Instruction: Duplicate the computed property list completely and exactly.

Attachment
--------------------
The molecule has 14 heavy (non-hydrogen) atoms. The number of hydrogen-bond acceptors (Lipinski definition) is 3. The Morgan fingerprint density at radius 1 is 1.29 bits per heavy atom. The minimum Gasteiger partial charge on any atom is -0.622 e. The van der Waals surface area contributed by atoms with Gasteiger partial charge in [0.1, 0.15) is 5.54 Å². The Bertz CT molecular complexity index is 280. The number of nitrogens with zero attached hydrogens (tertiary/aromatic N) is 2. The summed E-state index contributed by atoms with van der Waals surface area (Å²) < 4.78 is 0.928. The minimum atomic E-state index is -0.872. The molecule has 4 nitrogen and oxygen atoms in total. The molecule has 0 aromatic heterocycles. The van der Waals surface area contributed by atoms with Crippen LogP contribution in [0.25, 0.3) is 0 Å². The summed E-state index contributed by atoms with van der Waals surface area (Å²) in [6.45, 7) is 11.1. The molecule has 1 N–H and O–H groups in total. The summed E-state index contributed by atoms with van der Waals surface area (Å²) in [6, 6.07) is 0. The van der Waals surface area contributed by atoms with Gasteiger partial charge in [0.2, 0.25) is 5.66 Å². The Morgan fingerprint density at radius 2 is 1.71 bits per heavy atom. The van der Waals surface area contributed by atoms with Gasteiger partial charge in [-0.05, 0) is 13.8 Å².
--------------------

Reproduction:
The molecule has 14 heavy (non-hydrogen) atoms. The number of hydrogen-bond acceptors (Lipinski definition) is 3. The Morgan fingerprint density at radius 1 is 1.29 bits per heavy atom. The minimum Gasteiger partial charge on any atom is -0.622 e. The van der Waals surface area contributed by atoms with Gasteiger partial charge in [0.1, 0.15) is 5.54 Å². The Bertz CT molecular complexity index is 280. The number of nitrogens with zero attached hydrogens (tertiary/aromatic N) is 2. The summed E-state index contributed by atoms with van der Waals surface area (Å²) < 4.78 is 0.928. The minimum atomic E-state index is -0.872. The molecule has 4 nitrogen and oxygen atoms in total. The molecule has 0 aromatic heterocycles. The van der Waals surface area contributed by atoms with Crippen LogP contribution in [0.25, 0.3) is 0 Å². The summed E-state index contributed by atoms with van der Waals surface area (Å²) in [6.45, 7) is 11.1. The molecule has 1 N–H and O–H groups in total. The summed E-state index contributed by atoms with van der Waals surface area (Å²) in [6, 6.07) is 0. The van der Waals surface area contributed by atoms with Gasteiger partial charge in [0.2, 0.25) is 5.66 Å². The Morgan fingerprint density at radius 2 is 1.71 bits per heavy atom. The van der Waals surface area contributed by atoms with Gasteiger partial charge in [-0.05, 0) is 13.8 Å².